- Discuss timelines. Hopefully, you are dating someone who is wise (you’re not? strongly consider looking elsewhere). Talk about when you believe it is best to discuss certain topics. What will you discuss now while dating (or courting) as you are getting to know each other (e.g., worldview, political beliefs, faith, life goals, etc.), and then topics when you believe engagement is likely (e.g., preferred demographics, family dynamics, children, expectations, basic financial situation, etc.), and then topics once you are engaged (e.g., sexual questions, wedding planning, past relationships, financial specifics, etc.)?
- Do not get lazy about temptation. “We are not even going to kiss until we get married, and if we break any of our purity rules, we cannot see each other anymore.” Have you ever had a friend tell you something like this? Early in the relationship, they are gung-ho about keeping sexual temptation at bay… but, over time, doing so feels like less of a mission and more like a chore. We get tired of fighting our baser instincts. Plus, we tend to date people we find attractive (and that is part of God’s plan!). So, find effective and realistic ways to avoid temptation. If you are normal, you are probably going to kiss your significant other before marriage. So, instead of pretending you will not, find a way to keep your kiss from catching fire (cf. I Corinthians 7:9).
- Be cautious of too much spiritual intimacy too soon. Whoa, is this not where a couple should start? Should I even consider marrying someone with whom I have not intimately prayed and studied Scripture? This caution is not as obvious as cautioning against sexual temptation, but it is important because spiritual intimacy is still If a couple bonds too quickly, they may become convinced they should be together when they are not a good match. When we meet someone new, we typically start with a head nod or a handshake. As we become closer, we may gently touch an arm and then later move onto a hug. Kissing comes (or should come) after trust is built through a series of connections. The same is recommended for spiritual intimacy. Praying together over a meal is about as intimate as a handshake, but delving into Scripture and praying together an hour at a time is profoundly more bonding.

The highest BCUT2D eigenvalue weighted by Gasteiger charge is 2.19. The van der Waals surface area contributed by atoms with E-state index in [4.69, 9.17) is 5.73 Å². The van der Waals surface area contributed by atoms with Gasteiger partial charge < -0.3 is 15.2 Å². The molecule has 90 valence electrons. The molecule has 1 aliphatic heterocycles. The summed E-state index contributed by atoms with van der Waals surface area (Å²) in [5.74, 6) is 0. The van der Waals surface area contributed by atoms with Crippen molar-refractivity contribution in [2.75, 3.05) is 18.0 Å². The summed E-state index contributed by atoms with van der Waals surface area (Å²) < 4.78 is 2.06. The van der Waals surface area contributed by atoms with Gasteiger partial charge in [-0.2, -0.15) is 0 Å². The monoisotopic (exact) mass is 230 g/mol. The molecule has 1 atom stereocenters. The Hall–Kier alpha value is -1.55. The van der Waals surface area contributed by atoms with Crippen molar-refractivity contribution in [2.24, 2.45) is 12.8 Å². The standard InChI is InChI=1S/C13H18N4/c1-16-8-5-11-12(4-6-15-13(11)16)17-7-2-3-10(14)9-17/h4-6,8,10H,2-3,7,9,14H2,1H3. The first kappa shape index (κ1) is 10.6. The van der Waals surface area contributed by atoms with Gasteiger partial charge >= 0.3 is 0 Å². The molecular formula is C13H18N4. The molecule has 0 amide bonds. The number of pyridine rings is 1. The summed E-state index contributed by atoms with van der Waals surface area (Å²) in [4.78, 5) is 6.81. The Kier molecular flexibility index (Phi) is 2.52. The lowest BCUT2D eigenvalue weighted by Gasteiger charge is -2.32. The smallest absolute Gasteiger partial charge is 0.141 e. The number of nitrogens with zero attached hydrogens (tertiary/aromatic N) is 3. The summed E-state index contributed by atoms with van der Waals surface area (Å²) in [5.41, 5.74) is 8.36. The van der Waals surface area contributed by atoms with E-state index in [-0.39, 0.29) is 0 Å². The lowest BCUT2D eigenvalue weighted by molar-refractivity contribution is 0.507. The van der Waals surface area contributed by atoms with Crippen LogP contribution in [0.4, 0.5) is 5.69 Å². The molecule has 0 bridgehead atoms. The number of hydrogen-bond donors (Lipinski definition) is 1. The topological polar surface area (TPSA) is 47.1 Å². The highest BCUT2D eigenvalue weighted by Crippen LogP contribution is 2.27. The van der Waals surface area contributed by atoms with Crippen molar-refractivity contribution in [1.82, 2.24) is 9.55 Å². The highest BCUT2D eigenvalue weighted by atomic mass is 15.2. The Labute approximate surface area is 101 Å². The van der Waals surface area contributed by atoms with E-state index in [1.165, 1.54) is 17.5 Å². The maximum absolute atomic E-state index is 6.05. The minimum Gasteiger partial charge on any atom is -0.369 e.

As I reflect today on our last seventeen years, I remember how frustrating it felt to wait. Waiting to meet the man I was going to marry. Waiting to kiss the man I was going to marry. Waiting to marry the man I was going to marry. I got so sick of waiting. Then, when the waiting for Eric was over, the years started flying by. Some days, I dream of going back to those days of waiting aggravation and living fully. Trusting God to bring what I needed at the right time and enjoying who I was and what I had at the time (and diligently guarding my heart).
There is something to enjoy at every stage of a relationship. It is tough to avoid rushing the process. But think of a growing flower… as it just begins to bud, do you rip it open because you want to see the petals? No… it takes time to cultivate and grow.
Ask friends to help keep you grounded and ask the Lord to guide you with His wisdom. Placing boundaries around yourself is not a means to keep your true self hidden from potential partners, but to maintain safety until the time is right to let one trusted person into your sacred space.
Trust in the Lord with all your heart, and do not lean on your own understanding. In all your ways acknowledge him, and he will make straight your paths. (Proverbs 3:5-6, ESV)
Are you carefully guarding your heart and mind in your relationship?